Nephrolithiasis and kidney stones are medical terms used to refer to kidney stones.
The incidence of kidney stone formation in humans is relatively high; it is estimated that ten of every 100 people can suffer from this disease. It is usually impossible to ignore these discomforts because their symptoms are apparent. Still, the exact meaning of the condition in terms of long-term health may depend on the type of stones or stones that develop.
Some of the different types of stones that occur in kidney stones include struvite stones, which are typically formed around the infective material in the kidneys; some people develop calcium or calcite stones, stones that may be due to excessive levels of calcium oxalate. People with high uric acid levels may have uric acid stones, or sometimes the rocks are composed mainly of specific amino acids (cysteine). Other times the cause of the training is not entirely clear.
Primary symptoms of renal lithiasis
The symptoms associated with lithiasis are often easy to detect. Many people feel significant pain just below the ribs or in the stomach, pelvis, and groin. Urination tends to cause discomfort, and people may feel constant urges to go to the bathroom. When stones are produced, the urine color may be different, brown, pink, or possibly bright red. When people have struvite stones, they can also show signs of kidney stones with fever and flu-like symptoms.
The diagnosis of renal lithiasis does not necessarily mean massive interventions; you can receive antibiotics if the infection is suspected. Large stones may not be able to pass, and physicians may consider different invasive methods, including surgical removal of the use of radiofrequency to break and remove stones. For reasonably small calculations, the usual treatment is to get the affected person to increase their water intake significantly and administer relief medications such as analgesics to reduce discomfort until the calculation is passed and expelled.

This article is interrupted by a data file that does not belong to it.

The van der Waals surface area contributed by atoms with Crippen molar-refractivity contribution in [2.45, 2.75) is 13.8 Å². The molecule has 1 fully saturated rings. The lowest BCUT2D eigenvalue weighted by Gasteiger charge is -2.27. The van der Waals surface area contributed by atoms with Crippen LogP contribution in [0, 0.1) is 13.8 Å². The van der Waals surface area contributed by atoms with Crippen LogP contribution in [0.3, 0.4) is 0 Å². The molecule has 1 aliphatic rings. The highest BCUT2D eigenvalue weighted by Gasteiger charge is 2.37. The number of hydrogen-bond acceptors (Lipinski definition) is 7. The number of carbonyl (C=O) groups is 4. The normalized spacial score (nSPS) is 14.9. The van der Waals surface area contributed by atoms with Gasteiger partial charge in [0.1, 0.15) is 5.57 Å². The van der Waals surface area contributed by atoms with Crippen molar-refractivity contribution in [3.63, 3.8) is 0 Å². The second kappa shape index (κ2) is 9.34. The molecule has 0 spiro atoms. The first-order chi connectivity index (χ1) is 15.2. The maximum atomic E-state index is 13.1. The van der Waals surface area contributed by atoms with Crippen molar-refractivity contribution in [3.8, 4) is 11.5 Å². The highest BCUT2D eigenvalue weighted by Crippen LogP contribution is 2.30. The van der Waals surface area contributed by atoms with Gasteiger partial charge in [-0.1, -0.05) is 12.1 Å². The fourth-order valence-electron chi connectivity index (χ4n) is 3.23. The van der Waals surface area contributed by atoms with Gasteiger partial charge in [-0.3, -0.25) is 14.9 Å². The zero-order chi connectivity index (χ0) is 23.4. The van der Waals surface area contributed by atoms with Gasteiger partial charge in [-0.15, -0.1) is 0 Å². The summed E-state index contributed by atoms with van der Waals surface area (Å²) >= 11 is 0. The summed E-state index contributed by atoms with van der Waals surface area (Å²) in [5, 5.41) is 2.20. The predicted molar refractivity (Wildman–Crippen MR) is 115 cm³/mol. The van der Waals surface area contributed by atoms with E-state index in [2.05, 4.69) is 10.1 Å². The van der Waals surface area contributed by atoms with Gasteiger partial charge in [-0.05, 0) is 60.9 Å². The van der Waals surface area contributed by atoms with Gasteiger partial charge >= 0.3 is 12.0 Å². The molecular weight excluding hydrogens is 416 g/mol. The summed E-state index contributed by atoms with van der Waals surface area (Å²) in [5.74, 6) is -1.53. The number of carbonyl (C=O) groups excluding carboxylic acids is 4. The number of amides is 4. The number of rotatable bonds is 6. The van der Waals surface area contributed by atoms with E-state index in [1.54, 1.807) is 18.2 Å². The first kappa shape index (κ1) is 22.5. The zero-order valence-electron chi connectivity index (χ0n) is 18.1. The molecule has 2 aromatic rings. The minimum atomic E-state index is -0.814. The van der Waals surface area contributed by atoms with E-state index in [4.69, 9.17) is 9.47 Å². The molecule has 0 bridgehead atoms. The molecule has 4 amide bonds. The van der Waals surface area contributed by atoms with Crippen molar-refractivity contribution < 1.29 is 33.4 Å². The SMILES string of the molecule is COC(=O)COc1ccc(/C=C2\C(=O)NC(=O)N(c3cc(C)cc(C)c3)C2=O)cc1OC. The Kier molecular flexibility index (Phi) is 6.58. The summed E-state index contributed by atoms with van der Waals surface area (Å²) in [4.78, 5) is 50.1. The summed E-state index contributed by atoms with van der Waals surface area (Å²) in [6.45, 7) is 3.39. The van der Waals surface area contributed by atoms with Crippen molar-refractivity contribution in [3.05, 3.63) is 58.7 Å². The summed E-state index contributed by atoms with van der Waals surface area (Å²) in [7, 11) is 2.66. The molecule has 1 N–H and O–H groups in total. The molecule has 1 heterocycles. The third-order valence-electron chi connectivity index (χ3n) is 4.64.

Treatment for nephrolithiasis
The treatment is adapted according to the type of calculation. The urine can be filtered, and the stones can be collected for evaluation. Drinking six to eight glasses of water a day increases urine flow. People who are dehydrated or have severe nausea and vomiting may need intravenous fluids. Other treatment options include:
Pain relief may require narcotic medications. The presence of the infection requires treatment with antibiotics. Other medications include:
- Allopurinol for uric acid stones
- sodium bicarbonate or sodium citrate
- phosphorus solutions
Extracorporeal shock wave lithotripsy sound waves are used to break large stones so they can pass more quickly through the ureters to the bladder. This procedure can be uncomfortable and may require light anesthesia. It can cause bruising of the abdomen and back and bleeding around the kidney and nearby organs.
Tunnel Surgery (percutaneous nephrolithotomy)
The stones are removed through a small incision in the back and may be necessary when:
- the rock causes the blockage and infection or is damaging the kidneys
- the rock has become too big to pass
- the pain can not be controlled
- ureteroscopy has been done